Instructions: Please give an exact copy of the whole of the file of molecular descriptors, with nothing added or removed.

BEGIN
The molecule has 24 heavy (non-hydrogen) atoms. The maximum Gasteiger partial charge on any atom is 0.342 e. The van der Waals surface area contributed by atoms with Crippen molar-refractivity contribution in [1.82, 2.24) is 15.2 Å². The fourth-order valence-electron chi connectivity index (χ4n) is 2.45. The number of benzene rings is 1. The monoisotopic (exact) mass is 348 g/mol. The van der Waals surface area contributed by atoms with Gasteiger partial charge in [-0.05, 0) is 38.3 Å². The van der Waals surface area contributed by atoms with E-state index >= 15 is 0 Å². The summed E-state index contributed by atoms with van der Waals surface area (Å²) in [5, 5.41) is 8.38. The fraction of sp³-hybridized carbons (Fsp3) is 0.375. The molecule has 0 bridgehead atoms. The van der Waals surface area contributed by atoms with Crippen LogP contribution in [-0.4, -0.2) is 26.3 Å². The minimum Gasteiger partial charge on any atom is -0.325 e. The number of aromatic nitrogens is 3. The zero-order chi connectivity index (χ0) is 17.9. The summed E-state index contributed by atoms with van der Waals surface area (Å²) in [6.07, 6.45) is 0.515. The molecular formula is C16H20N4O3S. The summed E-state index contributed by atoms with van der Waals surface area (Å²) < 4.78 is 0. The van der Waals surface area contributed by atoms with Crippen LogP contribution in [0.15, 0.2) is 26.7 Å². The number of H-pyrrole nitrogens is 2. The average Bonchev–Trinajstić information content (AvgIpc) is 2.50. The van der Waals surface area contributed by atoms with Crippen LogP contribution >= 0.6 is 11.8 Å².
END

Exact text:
The molecule has 24 heavy (non-hydrogen) atoms. The maximum Gasteiger partial charge on any atom is 0.342 e. The van der Waals surface area contributed by atoms with Crippen molar-refractivity contribution in [1.82, 2.24) is 15.2 Å². The fourth-order valence-electron chi connectivity index (χ4n) is 2.45. The number of benzene rings is 1. The monoisotopic (exact) mass is 348 g/mol. The van der Waals surface area contributed by atoms with Gasteiger partial charge in [-0.05, 0) is 38.3 Å². The van der Waals surface area contributed by atoms with E-state index >= 15 is 0 Å². The summed E-state index contributed by atoms with van der Waals surface area (Å²) in [5, 5.41) is 8.38. The fraction of sp³-hybridized carbons (Fsp3) is 0.375. The molecule has 0 bridgehead atoms. The van der Waals surface area contributed by atoms with Crippen LogP contribution in [-0.4, -0.2) is 26.3 Å². The minimum Gasteiger partial charge on any atom is -0.325 e. The number of aromatic nitrogens is 3. The zero-order chi connectivity index (χ0) is 17.9. The summed E-state index contributed by atoms with van der Waals surface area (Å²) in [6.07, 6.45) is 0.515. The molecular formula is C16H20N4O3S. The summed E-state index contributed by atoms with van der Waals surface area (Å²) < 4.78 is 0. The van der Waals surface area contributed by atoms with Crippen LogP contribution in [0.15, 0.2) is 26.7 Å². The number of H-pyrrole nitrogens is 2. The average Bonchev–Trinajstić information content (AvgIpc) is 2.50. The van der Waals surface area contributed by atoms with Crippen LogP contribution >= 0.6 is 11.8 Å².